The Author, Grantor, and Securer of eternal life, promised that His followers would be the recipients of that gift…
All that the Father gives me will come to me, and whoever comes to me I will never drive away. (John 6:37)
My sheep listen to my voice; I know them, and they follow me. I give them eternal life, and they shall never perish; no one can snatch them out of my hand. My Father, who has given them to me, is greater than all; no one can snatch them out of my Father’s hand. I and the Father are one. (John 10:27-30)
While the Apostles warned against the possibility of loss and that there may be a conditional nature to this security…
It is impossible for those who have once been enlightened, who have tasted the heavenly gift, who have shared in the Holy Spirit, who have tasted the goodness of the word of God and the powers of the coming age, if they fall away, to be brought back to repentance, because to their loss they are crucifying the Son of God all over again and subjecting him to public disgrace. (Heb 6:4-6)
Once you were alienated from God and were enemies in your minds because of your evil behavior. But now he has reconciled you by Christ’s physical body through death to present you holy in his sight, without blemish and free from accusation— if you continue in your faith, established and firm, not moved from the hope held out in the gospel. (Col 1:21-23a)
Countless words have been written discussing the ways in which Christians believe that they have come to receive the gift of salvation. The moment of justification marks a huge turn in a human existence and people are only too happy to mark it and give voice to the joy that it brings. When talk to turns to the possibility of losing that righteous status, the volume of the conversation tends to diminish. ‘Once saved, always saved.’ is the theological ideal offered by many but, when pressed to source their belief, many are unable to point to the root of that confidence.
The discussion of perseverance goes far beyond scholastic theological wrangling, it has practical purpose in the life of the Christian. We must ask whether or not the believer who has been regenerated, justified, adopted as a Son (or daughter) of God, and united with the Savior in relationship will persist in that relationship. In other words, will the Christian persevere until his or her moment of glory or is there a risk of the loss of one’s salvation? One end of this discussion is anchored by the ‘P’ in the TULIP – Perseverance of the Saints, in which there is no risk of apostasy extending to the far end of the thread in which apostatizing is a daily and imminent possibility in the life of an anxiety-ridden Christian. Depending on where you locate yourself on the spectrum you make look to the other as naively putting themselves at risk.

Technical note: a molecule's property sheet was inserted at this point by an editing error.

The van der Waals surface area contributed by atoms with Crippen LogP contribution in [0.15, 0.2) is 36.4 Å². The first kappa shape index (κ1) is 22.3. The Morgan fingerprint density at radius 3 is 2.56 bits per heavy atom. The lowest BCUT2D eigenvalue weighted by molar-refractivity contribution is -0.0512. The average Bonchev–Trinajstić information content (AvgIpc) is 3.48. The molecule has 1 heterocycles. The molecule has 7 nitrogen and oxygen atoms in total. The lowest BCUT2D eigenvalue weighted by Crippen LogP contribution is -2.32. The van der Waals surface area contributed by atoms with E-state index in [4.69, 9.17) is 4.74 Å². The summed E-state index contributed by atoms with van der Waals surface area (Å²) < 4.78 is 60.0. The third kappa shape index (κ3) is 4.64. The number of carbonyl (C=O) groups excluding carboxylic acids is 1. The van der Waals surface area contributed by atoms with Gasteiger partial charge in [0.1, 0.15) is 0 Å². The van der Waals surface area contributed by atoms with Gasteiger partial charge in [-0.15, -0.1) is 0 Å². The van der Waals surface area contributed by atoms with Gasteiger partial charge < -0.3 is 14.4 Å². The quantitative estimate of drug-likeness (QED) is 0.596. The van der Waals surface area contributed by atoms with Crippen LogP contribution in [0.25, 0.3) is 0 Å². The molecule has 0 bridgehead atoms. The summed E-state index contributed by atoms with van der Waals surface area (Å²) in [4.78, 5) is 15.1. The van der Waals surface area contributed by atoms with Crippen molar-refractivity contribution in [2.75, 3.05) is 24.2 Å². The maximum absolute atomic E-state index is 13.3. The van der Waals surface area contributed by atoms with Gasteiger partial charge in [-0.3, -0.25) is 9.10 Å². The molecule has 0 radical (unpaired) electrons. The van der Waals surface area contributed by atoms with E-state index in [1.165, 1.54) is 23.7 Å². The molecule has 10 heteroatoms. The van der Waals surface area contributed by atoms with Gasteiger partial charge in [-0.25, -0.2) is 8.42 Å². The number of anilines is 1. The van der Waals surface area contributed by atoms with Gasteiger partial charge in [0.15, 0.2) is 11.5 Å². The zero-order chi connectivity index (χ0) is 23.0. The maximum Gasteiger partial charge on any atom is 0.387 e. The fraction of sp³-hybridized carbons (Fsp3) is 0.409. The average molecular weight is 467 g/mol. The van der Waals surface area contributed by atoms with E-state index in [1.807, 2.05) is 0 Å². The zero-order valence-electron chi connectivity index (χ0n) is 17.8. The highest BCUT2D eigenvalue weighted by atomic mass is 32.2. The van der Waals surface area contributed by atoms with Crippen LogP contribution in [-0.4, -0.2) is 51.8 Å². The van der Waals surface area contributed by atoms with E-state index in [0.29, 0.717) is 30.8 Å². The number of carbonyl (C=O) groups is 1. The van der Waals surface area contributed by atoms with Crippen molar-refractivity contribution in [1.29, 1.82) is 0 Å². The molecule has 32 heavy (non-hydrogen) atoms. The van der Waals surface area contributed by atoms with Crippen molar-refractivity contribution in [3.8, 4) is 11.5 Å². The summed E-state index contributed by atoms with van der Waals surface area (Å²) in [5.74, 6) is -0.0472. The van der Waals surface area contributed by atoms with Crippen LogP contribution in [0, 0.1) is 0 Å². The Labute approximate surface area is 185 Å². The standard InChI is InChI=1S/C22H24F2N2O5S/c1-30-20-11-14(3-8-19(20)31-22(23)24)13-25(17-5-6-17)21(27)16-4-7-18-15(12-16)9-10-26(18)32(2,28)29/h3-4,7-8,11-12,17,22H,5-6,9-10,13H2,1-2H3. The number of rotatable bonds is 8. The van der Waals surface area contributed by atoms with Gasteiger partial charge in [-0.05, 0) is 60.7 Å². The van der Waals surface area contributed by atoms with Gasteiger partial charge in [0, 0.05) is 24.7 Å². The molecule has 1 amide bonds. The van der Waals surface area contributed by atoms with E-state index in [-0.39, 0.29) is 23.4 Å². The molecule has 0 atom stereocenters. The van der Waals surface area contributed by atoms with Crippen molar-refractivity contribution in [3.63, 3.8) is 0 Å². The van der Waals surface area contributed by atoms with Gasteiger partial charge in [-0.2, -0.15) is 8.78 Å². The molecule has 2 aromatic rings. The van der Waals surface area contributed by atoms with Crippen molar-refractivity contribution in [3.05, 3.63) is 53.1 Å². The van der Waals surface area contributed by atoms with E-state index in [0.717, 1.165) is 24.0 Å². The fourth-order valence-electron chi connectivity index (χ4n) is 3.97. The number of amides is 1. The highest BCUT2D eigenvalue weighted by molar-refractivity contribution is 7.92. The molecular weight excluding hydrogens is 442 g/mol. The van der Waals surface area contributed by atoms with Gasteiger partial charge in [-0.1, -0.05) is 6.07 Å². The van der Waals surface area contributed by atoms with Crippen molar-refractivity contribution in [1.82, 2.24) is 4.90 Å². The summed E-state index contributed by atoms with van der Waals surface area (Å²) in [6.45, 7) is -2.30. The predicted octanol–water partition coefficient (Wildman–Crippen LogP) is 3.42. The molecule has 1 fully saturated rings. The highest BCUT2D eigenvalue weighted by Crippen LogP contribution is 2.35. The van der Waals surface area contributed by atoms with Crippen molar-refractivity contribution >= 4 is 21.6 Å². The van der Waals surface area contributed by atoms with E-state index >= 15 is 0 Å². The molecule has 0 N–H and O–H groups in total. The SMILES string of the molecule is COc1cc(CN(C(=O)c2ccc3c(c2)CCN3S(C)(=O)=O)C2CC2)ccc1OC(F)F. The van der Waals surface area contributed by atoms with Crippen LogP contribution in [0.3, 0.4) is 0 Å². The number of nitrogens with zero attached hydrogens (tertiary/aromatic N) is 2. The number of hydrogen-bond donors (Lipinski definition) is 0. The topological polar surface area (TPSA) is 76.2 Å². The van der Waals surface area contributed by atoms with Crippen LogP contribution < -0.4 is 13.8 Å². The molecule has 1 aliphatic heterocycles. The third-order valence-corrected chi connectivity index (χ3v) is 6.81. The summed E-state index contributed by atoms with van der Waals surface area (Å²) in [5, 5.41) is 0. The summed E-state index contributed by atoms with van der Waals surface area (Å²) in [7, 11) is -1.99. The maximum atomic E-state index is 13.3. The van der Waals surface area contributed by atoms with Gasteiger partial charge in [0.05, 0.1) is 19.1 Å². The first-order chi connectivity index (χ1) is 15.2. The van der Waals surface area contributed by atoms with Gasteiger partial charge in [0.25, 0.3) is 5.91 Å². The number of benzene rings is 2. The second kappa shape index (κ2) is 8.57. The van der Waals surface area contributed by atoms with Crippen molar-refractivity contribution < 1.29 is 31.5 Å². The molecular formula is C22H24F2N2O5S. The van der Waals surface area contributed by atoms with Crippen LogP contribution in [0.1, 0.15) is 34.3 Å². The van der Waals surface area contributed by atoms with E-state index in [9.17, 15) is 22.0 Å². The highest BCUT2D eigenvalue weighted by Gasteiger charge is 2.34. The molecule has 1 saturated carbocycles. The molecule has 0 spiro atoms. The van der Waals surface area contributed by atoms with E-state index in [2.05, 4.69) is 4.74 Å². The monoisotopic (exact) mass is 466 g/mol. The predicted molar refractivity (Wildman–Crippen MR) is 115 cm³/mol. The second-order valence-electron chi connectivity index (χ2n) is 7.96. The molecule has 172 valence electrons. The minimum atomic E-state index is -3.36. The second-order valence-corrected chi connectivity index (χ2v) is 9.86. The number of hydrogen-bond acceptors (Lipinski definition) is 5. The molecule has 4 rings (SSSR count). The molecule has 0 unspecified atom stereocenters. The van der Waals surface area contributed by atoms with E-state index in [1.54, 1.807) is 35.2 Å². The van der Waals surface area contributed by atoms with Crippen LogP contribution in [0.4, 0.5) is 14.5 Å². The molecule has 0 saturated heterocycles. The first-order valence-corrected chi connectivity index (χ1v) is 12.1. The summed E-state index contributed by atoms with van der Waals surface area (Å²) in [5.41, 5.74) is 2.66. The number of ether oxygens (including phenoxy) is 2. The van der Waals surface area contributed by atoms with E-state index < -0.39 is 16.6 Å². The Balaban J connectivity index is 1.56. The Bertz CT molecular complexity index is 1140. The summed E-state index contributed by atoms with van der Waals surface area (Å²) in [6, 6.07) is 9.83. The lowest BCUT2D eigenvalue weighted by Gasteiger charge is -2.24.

It would be foolish to introduce this topic by drawing a distinction between the two major schools of Protestant theological thought, Calvinist and Arminian, and stating that there are but a pair of positions to explore. In fact, there are a number of nuances in the views along this spectrum from one to the other. To narrow the topic down to a manageable size, I am going to organize the posts that follow into four segments that allow positions from guaranteed security to the permanence of apostasy. As with all Christian discussion (actually, any intellectual endeavor), there is an important practice of which we must be cognizant: one should not simply argue their position without engaging the facts presented by the other side. So many times we find theological debate reduced to caricature of the opposing position that is brought about either by a surfeit of knowledge of that position or the unwillingness to consider that your understanding of things may be flawed.